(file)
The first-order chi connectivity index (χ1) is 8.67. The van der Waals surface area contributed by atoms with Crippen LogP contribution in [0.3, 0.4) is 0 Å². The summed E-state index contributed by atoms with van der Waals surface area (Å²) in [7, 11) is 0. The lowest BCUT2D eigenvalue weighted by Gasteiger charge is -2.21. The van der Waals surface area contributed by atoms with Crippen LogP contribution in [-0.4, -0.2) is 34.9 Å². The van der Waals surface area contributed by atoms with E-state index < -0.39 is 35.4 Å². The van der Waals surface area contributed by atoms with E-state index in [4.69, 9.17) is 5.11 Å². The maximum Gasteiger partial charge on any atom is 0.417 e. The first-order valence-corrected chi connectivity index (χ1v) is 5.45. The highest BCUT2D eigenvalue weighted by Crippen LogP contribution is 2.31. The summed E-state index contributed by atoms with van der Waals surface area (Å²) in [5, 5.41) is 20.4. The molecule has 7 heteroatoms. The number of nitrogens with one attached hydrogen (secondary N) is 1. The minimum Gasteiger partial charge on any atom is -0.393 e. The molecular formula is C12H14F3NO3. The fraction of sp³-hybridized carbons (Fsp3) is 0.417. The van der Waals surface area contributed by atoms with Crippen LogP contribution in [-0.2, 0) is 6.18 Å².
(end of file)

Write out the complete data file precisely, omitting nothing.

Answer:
The first-order chi connectivity index (χ1) is 8.67. The van der Waals surface area contributed by atoms with Crippen LogP contribution in [0.3, 0.4) is 0 Å². The summed E-state index contributed by atoms with van der Waals surface area (Å²) in [7, 11) is 0. The lowest BCUT2D eigenvalue weighted by Gasteiger charge is -2.21. The van der Waals surface area contributed by atoms with Crippen LogP contribution in [-0.4, -0.2) is 34.9 Å². The van der Waals surface area contributed by atoms with E-state index < -0.39 is 35.4 Å². The van der Waals surface area contributed by atoms with E-state index in [4.69, 9.17) is 5.11 Å². The maximum Gasteiger partial charge on any atom is 0.417 e. The first-order valence-corrected chi connectivity index (χ1v) is 5.45. The highest BCUT2D eigenvalue weighted by Crippen LogP contribution is 2.31. The summed E-state index contributed by atoms with van der Waals surface area (Å²) in [5, 5.41) is 20.4. The molecule has 7 heteroatoms. The number of nitrogens with one attached hydrogen (secondary N) is 1. The minimum Gasteiger partial charge on any atom is -0.393 e. The molecular formula is C12H14F3NO3. The fraction of sp³-hybridized carbons (Fsp3) is 0.417. The van der Waals surface area contributed by atoms with Crippen LogP contribution in [-0.2, 0) is 6.18 Å².